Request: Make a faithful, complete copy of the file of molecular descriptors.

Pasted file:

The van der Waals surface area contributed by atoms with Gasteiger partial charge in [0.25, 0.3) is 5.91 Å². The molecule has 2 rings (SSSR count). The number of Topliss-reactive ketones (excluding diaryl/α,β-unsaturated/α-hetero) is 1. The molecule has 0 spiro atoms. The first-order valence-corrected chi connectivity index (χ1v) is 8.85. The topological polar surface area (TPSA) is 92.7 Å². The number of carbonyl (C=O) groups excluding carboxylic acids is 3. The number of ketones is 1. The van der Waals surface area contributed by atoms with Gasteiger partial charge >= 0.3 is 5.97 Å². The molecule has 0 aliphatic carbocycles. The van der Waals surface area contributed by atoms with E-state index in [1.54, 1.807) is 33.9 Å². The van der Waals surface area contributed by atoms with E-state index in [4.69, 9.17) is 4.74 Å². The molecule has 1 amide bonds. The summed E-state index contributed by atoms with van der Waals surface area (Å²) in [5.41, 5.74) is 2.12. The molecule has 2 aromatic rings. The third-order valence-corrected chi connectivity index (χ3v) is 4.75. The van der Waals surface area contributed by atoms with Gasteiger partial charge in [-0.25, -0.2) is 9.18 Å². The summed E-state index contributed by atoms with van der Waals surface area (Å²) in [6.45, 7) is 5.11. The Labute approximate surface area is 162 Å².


The van der Waals surface area contributed by atoms with Gasteiger partial charge in [0.25, 0.3) is 5.91 Å². The molecule has 2 rings (SSSR count). The number of Topliss-reactive ketones (excluding diaryl/α,β-unsaturated/α-hetero) is 1. The molecule has 0 spiro atoms. The first-order valence-corrected chi connectivity index (χ1v) is 8.85. The topological polar surface area (TPSA) is 92.7 Å². The number of carbonyl (C=O) groups excluding carboxylic acids is 3. The number of ketones is 1. The van der Waals surface area contributed by atoms with Gasteiger partial charge >= 0.3 is 5.97 Å². The molecule has 0 aliphatic carbocycles. The van der Waals surface area contributed by atoms with E-state index in [1.54, 1.807) is 33.9 Å². The van der Waals surface area contributed by atoms with E-state index in [4.69, 9.17) is 4.74 Å². The molecule has 1 amide bonds. The summed E-state index contributed by atoms with van der Waals surface area (Å²) in [5.41, 5.74) is 2.12. The molecule has 2 aromatic rings. The third-order valence-corrected chi connectivity index (χ3v) is 4.75. The van der Waals surface area contributed by atoms with Gasteiger partial charge in [-0.25, -0.2) is 9.18 Å². The summed E-state index contributed by atoms with van der Waals surface area (Å²) in [6.45, 7) is 5.11. The Labute approximate surface area is 162 Å².